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The Second (Third?) Coming of Star Trek



I’ve found that it’s hard to come to terms with how popular some things are these days. When I was growing up the series Star Trek, which originally aired 50 years ago next month, wasn’t exactly popular. Where I lived, episodes of the original series aired weekdays before Little House on the Prairie and while there were Star Trek movies in theaters that did well enough at the box office to warrant a slew of sequels, I wouldn’t exactly have called Star Trek “cool” then.

tngcrewIn the 1980s, people who were into the series were derided as “Trekkies” and were considered to be nerds and losers because of their devotion to a series that had, at that time, been off the air for decades. And when new episodes of Star Trek returned to TV in 1987 with Star Trek: The Next Generation the series wasn’t considered good enough to air on a network and instead was shown in syndication. Which meant that the series was airing at different times and on different channels depending on where you lived. I remember TNG aired on a local non-affiliate station at the inviting hour of 9AM Sunday mornings which meant the series was basically filler since I can’t imagine Sunday morning makes for “appointment TV.”

For a moment in the mid–1990s just before TNG left the TV for feature films it felt like Star Trek was slightly cool — especially with two Star Trek series airing together then with TNG and Star Trek: Deep Space Nine and then later a second TNG movie Star Trek: First Contact (1996) that was actually quite good.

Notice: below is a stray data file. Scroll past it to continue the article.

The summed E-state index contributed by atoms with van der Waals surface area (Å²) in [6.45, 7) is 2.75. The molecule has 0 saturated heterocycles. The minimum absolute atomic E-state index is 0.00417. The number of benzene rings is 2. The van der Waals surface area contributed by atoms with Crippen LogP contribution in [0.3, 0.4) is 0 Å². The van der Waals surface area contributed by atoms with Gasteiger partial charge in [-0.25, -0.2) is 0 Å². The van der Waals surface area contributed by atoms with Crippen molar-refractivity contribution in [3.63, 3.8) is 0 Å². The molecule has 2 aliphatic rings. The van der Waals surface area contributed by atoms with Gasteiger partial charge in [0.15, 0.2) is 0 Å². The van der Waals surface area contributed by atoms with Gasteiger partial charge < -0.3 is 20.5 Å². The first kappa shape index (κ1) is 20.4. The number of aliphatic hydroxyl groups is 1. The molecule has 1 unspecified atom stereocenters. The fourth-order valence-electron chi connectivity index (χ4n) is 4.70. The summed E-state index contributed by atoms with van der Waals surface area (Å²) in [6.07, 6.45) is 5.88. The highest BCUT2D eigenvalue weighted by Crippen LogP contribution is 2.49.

leave_behind_476But it wasn’t too long before Star Trek would once again be relegated to the back of mind for most people as the quality of the feature films began to slip with the film series ending in 2002 and two more Star Trek series Star Trek: Voyager and Enterprise that never caught on with the general public or a majority of sci-fi fans.

All seemed lost for Star Trek until it was announced that a new movie was in the works by JJ Abrams who, at the time, was known as the guy who created the series Felicity and Alias, had a hand in the TV series Lost and had co-written and directed Mission: Impossible III (2006).

Abrams new movies would feature the original characters like Kirk and Spock from the first series but in all-new adventures and in an all-new and different universe that had a harder edge than before.

Being a Trekkie, I was super-excited about these new films and saw Star Trek (2009) the minute it was released and couldn’t have been more disappointed when I left the theater. Simply put, the story of the 2009 Star Trek had too many plot holes to count meaning there were large parts of that movie that simply did not make sense. I left the theater feeling dejected, thinking that this version of Star Trek would put the franchise on the back-burner again and we’d have to wait 10 years for new Star Trek.

latestBut that movie actually did quite well and another Star Trek movie, Star Trek: Into Darkness was released in 2013. Was that movie any good? I don’t know, you’ll have to tell me — I didn’t bother seeing it after the my disappointment of the first.

And the latest Abramsverse Star Trek movie, Star Trek Beyond, opened to a decent box office a few weeks back and was the number one movie in the US on its release. Still, if I ever end up seeing Beyond it’ll be because Simon Pegg, whom I greatly admire, had a hand in crafting the script and not because I’m a fan of the latest movie series.

But there has been a ray of hope in the Star Trek franchise of late — another TV series is in the works. This new Star Trek is being co-created by Bryan Fuller who most recently was responsible for the wonderful Hannibal TV series. Star Trek: Discovery is set to start airing January, 2017 but other than the first episode won’t actually be shown on TV, it’ll be the cornerstone of CBS’ $6 a month online streaming service.